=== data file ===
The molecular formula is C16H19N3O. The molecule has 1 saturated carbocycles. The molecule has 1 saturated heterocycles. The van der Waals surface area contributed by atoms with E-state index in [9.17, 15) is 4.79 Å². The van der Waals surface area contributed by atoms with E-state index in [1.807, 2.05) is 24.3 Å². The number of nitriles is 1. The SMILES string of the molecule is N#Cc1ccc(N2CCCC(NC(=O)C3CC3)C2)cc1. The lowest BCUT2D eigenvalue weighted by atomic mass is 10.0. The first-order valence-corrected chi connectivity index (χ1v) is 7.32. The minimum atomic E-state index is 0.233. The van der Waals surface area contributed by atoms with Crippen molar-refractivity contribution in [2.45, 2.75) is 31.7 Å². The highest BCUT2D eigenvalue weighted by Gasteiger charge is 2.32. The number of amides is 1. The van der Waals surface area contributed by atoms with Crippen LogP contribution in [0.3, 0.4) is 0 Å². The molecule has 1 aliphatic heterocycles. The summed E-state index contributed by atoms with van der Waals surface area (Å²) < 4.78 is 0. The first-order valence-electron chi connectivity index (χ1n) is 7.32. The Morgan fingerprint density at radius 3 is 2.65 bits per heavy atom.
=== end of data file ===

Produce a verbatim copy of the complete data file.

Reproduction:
The molecular formula is C16H19N3O. The molecule has 1 saturated carbocycles. The molecule has 1 saturated heterocycles. The van der Waals surface area contributed by atoms with E-state index in [9.17, 15) is 4.79 Å². The van der Waals surface area contributed by atoms with E-state index in [1.807, 2.05) is 24.3 Å². The number of nitriles is 1. The SMILES string of the molecule is N#Cc1ccc(N2CCCC(NC(=O)C3CC3)C2)cc1. The lowest BCUT2D eigenvalue weighted by atomic mass is 10.0. The first-order valence-corrected chi connectivity index (χ1v) is 7.32. The minimum atomic E-state index is 0.233. The van der Waals surface area contributed by atoms with Crippen molar-refractivity contribution in [2.45, 2.75) is 31.7 Å². The highest BCUT2D eigenvalue weighted by Gasteiger charge is 2.32. The number of amides is 1. The van der Waals surface area contributed by atoms with Crippen LogP contribution in [0.3, 0.4) is 0 Å². The molecule has 1 aliphatic heterocycles. The summed E-state index contributed by atoms with van der Waals surface area (Å²) < 4.78 is 0. The first-order valence-electron chi connectivity index (χ1n) is 7.32. The Morgan fingerprint density at radius 3 is 2.65 bits per heavy atom.